MLST – MultiLocus Sequence Typing
Not a shiny new procedure, MLST has been around since 1998 .
MLST allows for the unambiguous characterization of isolates from infectious agents (predominantly bacteria, some fungi) using sequences of internal fragments of (usually) seven housekeeping genes. Gene regions of approximately 450–500 bp are sequenced and those found unique within a species are assigned an allele number. Each isolate is then characterized by the alleles at each of the seven loci, which constitute its allelic profile or sequence type (ST).
Each isolate of a species is therefore unambiguously characterised by a series of seven integers which correspond to the alleles at the seven house-keeping loci.
In MLST the number of nucleotide differences between alleles is ignored and sequences are given different allele numbers whether they differ at a single nucleotide site or at many sites. The rationale is that a single genetic event resulting in a new allele can occur by a point mutation (altering only a single nucleotide site), or by a recombinational replacement (that will often change multiple sites) – weighting according to the number of nucleotide differences between alleles would erroneously consider the allele to be more different than by treating the nucleotide changes as a single genetic event.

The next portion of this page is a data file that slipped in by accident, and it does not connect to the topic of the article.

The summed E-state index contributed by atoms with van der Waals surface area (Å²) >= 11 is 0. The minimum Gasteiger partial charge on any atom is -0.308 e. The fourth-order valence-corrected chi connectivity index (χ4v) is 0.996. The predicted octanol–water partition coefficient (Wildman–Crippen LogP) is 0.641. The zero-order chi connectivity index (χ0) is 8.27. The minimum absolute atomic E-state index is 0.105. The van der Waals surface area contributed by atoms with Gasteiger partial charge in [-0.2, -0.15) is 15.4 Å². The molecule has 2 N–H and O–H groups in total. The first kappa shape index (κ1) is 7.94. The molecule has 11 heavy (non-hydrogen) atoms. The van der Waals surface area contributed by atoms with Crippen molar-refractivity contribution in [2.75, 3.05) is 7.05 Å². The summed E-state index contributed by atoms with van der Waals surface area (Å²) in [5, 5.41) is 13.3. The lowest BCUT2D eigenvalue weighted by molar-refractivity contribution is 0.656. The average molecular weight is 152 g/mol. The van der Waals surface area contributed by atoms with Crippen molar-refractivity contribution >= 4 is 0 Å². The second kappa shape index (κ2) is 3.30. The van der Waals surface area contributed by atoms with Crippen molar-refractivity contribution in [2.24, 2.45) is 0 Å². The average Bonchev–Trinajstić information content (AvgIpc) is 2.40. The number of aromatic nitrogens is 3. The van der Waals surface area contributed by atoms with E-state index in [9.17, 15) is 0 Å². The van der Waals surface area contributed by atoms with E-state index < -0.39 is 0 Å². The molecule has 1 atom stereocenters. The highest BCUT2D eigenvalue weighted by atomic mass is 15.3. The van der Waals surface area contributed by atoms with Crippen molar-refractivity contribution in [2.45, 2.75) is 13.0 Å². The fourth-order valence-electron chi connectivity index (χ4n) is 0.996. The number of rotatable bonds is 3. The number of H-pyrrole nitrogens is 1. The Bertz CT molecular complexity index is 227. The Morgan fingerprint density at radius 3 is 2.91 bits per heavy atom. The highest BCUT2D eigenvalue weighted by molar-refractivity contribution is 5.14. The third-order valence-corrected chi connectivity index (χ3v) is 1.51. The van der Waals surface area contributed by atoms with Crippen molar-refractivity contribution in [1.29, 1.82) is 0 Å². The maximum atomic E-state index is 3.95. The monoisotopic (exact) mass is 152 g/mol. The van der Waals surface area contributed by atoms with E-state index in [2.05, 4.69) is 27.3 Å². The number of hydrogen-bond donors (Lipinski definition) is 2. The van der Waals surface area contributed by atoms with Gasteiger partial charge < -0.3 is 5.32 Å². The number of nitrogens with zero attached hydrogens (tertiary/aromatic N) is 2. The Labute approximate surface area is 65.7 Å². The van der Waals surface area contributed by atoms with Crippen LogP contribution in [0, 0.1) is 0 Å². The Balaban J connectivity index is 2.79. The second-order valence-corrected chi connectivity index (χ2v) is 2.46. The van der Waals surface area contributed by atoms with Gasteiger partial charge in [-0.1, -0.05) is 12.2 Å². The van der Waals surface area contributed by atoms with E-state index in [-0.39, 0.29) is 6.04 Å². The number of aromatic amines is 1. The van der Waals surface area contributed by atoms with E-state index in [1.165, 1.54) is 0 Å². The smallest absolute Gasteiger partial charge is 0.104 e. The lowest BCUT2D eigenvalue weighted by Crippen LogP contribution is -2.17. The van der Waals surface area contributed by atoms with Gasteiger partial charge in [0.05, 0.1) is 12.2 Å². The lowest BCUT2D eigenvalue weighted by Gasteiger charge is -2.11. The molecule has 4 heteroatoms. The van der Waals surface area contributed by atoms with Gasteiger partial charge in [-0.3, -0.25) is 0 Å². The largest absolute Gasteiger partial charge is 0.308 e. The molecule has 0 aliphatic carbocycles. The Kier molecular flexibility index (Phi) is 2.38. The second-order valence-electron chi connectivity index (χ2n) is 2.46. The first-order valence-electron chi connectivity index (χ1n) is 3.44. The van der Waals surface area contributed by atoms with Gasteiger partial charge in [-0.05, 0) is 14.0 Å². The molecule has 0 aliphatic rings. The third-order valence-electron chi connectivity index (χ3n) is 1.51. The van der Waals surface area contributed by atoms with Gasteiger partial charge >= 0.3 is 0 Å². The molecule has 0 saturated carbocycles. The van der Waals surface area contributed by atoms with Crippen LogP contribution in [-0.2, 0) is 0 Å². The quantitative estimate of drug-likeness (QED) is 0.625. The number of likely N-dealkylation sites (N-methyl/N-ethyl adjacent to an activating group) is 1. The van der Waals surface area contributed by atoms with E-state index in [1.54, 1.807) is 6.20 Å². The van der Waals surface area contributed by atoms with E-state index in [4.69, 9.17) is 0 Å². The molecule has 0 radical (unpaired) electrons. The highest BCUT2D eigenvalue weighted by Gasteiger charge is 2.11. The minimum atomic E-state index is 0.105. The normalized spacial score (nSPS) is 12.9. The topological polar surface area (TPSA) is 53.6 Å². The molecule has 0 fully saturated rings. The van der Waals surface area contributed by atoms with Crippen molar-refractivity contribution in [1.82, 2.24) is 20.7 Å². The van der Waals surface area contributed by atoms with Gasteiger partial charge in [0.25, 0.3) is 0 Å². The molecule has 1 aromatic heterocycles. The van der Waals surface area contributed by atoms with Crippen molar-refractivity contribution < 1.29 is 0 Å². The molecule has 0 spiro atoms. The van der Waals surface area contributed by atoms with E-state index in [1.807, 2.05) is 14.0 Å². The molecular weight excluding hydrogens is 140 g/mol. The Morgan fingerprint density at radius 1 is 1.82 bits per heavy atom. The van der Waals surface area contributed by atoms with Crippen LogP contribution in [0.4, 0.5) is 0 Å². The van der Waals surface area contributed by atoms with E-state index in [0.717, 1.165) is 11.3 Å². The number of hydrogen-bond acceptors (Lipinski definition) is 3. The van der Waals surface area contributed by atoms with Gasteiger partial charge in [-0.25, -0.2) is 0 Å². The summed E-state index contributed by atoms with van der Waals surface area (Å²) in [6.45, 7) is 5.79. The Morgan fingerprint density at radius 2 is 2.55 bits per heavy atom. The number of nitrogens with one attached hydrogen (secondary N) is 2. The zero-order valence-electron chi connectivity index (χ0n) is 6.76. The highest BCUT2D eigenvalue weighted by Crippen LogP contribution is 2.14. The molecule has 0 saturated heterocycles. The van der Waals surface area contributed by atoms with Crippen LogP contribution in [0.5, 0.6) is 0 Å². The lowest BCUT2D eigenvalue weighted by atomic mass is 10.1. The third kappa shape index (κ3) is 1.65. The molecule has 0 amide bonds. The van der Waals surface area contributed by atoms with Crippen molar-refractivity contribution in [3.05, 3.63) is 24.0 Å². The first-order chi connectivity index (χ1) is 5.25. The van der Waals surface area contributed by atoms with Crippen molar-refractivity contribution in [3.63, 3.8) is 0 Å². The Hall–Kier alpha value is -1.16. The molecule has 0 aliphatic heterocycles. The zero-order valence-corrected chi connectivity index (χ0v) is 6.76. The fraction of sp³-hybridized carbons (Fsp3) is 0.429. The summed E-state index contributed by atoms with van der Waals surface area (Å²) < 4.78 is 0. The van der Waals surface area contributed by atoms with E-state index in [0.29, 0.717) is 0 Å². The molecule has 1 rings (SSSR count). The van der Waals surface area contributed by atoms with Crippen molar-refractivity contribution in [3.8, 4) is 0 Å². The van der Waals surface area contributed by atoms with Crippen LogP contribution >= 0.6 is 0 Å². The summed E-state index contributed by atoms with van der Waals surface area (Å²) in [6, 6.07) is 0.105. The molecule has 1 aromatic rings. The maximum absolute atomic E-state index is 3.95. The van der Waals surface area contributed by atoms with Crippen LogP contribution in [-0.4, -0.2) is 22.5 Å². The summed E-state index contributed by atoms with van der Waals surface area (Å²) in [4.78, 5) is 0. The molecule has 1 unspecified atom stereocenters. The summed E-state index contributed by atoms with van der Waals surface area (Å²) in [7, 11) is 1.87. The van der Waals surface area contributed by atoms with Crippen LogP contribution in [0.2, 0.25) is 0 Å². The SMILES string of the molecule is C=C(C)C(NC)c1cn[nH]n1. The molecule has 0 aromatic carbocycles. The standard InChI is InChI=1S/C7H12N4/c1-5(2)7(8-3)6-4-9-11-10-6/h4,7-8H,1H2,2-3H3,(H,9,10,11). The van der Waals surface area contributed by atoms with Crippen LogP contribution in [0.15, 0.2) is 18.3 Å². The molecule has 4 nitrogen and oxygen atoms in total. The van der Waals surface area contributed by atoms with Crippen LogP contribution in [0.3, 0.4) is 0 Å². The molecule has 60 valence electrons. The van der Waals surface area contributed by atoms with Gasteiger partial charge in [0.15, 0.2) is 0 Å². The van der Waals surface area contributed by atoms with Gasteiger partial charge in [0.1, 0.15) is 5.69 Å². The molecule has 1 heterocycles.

Most bacterial species have sufficient variation within house-keeping genes to provide many alleles per locus, allowing billions of distinct allelic profiles to be distinguished using seven house-keeping loci. For example, an average of 30 alleles per locus allows about 20 billion genotypes to be resolved.
The allelic profiles of isolates are then compared to existing databases.
- MLST allows accurate assessment of species, and sometimes down to strain level.
- Selection of housekeeping loci necessitates a reference genome.
- You need a MLST database
 Maiden MC, Bygraves JA, Feil E, Morelli G, Russell JE, Urwin R, Zhang Q, Zhou J, Zurth K, Caugant DA, Feavers IM, Achtman M, Spratt BG. Multilocus sequence typing: a portable approach to the identification of clones within populations of
pathogenic microorganisms. Proc Natl Acad Sci U S A. 1998 Mar 17;95(6):3140-5.
 Pérez-Losada M, Cabezas P, Castro-Nallar E, Crandall KA. Pathogen typing in the genomics era: MLST and the future of molecular epidemiology. Infect Genet Evol. 2013 Jun;16:38-53.
- PuMLST has a comprehensive list of databases and appears to be updated regularly.
- The ever helpful tseemann has a nice MLST tool, handily called mlst.
- Web tool at the CGE Server.
- Links from this page: https://bacpathgenomics.wordpress.com/2012/08/25/mlst-from-short-read-data/